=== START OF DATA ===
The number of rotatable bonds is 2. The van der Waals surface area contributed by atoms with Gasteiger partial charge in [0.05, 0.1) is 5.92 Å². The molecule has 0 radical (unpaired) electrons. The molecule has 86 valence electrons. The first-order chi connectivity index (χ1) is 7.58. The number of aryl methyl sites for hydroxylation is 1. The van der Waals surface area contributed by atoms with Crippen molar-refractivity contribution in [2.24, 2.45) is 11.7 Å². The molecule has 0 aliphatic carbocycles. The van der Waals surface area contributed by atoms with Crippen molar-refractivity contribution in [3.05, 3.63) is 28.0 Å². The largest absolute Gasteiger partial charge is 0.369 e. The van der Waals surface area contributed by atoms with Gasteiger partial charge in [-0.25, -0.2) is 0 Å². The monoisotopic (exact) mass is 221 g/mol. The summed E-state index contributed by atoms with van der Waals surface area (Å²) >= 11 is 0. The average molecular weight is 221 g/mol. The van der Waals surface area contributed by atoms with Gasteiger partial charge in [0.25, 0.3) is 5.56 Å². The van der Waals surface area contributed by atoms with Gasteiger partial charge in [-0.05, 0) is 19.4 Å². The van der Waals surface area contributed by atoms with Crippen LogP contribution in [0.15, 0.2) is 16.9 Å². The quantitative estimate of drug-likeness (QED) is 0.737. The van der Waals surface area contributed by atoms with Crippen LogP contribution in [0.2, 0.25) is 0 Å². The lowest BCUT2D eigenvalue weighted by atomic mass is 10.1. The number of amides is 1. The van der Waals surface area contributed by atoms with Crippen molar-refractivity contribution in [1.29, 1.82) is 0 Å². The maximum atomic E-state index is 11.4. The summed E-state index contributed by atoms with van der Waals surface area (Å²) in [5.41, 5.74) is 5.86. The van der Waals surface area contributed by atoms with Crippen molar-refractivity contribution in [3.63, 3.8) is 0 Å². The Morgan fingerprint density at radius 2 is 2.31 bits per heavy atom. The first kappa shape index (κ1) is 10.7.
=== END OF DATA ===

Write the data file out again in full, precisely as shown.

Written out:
The number of rotatable bonds is 2. The van der Waals surface area contributed by atoms with Gasteiger partial charge in [0.05, 0.1) is 5.92 Å². The molecule has 0 radical (unpaired) electrons. The molecule has 86 valence electrons. The first-order chi connectivity index (χ1) is 7.58. The number of aryl methyl sites for hydroxylation is 1. The van der Waals surface area contributed by atoms with Crippen molar-refractivity contribution in [2.24, 2.45) is 11.7 Å². The molecule has 0 aliphatic carbocycles. The van der Waals surface area contributed by atoms with Crippen molar-refractivity contribution in [3.05, 3.63) is 28.0 Å². The largest absolute Gasteiger partial charge is 0.369 e. The van der Waals surface area contributed by atoms with Gasteiger partial charge in [-0.25, -0.2) is 0 Å². The monoisotopic (exact) mass is 221 g/mol. The summed E-state index contributed by atoms with van der Waals surface area (Å²) >= 11 is 0. The average molecular weight is 221 g/mol. The van der Waals surface area contributed by atoms with Gasteiger partial charge in [0.25, 0.3) is 5.56 Å². The van der Waals surface area contributed by atoms with Gasteiger partial charge in [-0.05, 0) is 19.4 Å². The van der Waals surface area contributed by atoms with Crippen LogP contribution in [0.15, 0.2) is 16.9 Å². The quantitative estimate of drug-likeness (QED) is 0.737. The van der Waals surface area contributed by atoms with Crippen LogP contribution in [0.2, 0.25) is 0 Å². The lowest BCUT2D eigenvalue weighted by atomic mass is 10.1. The number of amides is 1. The van der Waals surface area contributed by atoms with Crippen molar-refractivity contribution in [1.29, 1.82) is 0 Å². The maximum atomic E-state index is 11.4. The summed E-state index contributed by atoms with van der Waals surface area (Å²) in [5.41, 5.74) is 5.86. The van der Waals surface area contributed by atoms with Crippen molar-refractivity contribution in [3.63, 3.8) is 0 Å². The Morgan fingerprint density at radius 2 is 2.31 bits per heavy atom. The first kappa shape index (κ1) is 10.7.